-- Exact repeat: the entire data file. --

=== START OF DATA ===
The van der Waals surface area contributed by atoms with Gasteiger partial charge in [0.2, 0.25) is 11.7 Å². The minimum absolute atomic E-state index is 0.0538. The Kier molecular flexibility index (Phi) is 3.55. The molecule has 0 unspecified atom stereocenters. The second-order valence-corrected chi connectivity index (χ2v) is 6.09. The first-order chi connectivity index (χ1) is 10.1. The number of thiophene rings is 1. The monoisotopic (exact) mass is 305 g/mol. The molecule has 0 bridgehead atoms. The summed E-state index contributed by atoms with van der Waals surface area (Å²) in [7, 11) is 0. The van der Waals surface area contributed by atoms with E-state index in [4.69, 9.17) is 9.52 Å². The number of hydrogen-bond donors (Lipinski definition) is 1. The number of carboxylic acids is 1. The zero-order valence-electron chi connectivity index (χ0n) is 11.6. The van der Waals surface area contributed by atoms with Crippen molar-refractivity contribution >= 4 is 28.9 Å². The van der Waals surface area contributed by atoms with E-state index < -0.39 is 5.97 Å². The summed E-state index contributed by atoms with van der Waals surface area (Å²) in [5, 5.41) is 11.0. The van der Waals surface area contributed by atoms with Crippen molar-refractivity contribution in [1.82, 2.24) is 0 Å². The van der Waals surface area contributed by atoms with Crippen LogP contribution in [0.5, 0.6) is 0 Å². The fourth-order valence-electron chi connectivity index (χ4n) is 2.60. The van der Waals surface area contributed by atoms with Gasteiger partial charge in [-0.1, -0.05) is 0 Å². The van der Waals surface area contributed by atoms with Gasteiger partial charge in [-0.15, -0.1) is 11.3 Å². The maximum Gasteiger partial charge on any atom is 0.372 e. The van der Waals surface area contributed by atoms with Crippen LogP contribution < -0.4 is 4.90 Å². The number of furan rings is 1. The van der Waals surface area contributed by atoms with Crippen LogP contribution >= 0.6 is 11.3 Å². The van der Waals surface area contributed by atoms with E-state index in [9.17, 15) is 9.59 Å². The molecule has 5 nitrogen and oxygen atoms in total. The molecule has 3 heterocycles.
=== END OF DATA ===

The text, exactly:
The van der Waals surface area contributed by atoms with Gasteiger partial charge in [0.2, 0.25) is 11.7 Å². The minimum absolute atomic E-state index is 0.0538. The Kier molecular flexibility index (Phi) is 3.55. The molecule has 0 unspecified atom stereocenters. The second-order valence-corrected chi connectivity index (χ2v) is 6.09. The first-order chi connectivity index (χ1) is 10.1. The number of thiophene rings is 1. The monoisotopic (exact) mass is 305 g/mol. The molecule has 0 bridgehead atoms. The summed E-state index contributed by atoms with van der Waals surface area (Å²) in [7, 11) is 0. The van der Waals surface area contributed by atoms with E-state index in [4.69, 9.17) is 9.52 Å². The number of hydrogen-bond donors (Lipinski definition) is 1. The number of carboxylic acids is 1. The zero-order valence-electron chi connectivity index (χ0n) is 11.6. The van der Waals surface area contributed by atoms with Crippen molar-refractivity contribution >= 4 is 28.9 Å². The van der Waals surface area contributed by atoms with E-state index < -0.39 is 5.97 Å². The summed E-state index contributed by atoms with van der Waals surface area (Å²) in [5, 5.41) is 11.0. The van der Waals surface area contributed by atoms with Crippen molar-refractivity contribution in [1.82, 2.24) is 0 Å². The van der Waals surface area contributed by atoms with Crippen LogP contribution in [0.5, 0.6) is 0 Å². The fourth-order valence-electron chi connectivity index (χ4n) is 2.60. The van der Waals surface area contributed by atoms with Gasteiger partial charge in [-0.1, -0.05) is 0 Å². The van der Waals surface area contributed by atoms with Gasteiger partial charge in [-0.15, -0.1) is 11.3 Å². The maximum Gasteiger partial charge on any atom is 0.372 e. The van der Waals surface area contributed by atoms with Crippen LogP contribution < -0.4 is 4.90 Å². The number of furan rings is 1. The van der Waals surface area contributed by atoms with Crippen LogP contribution >= 0.6 is 11.3 Å². The van der Waals surface area contributed by atoms with E-state index in [9.17, 15) is 9.59 Å². The molecule has 5 nitrogen and oxygen atoms in total. The molecule has 3 heterocycles.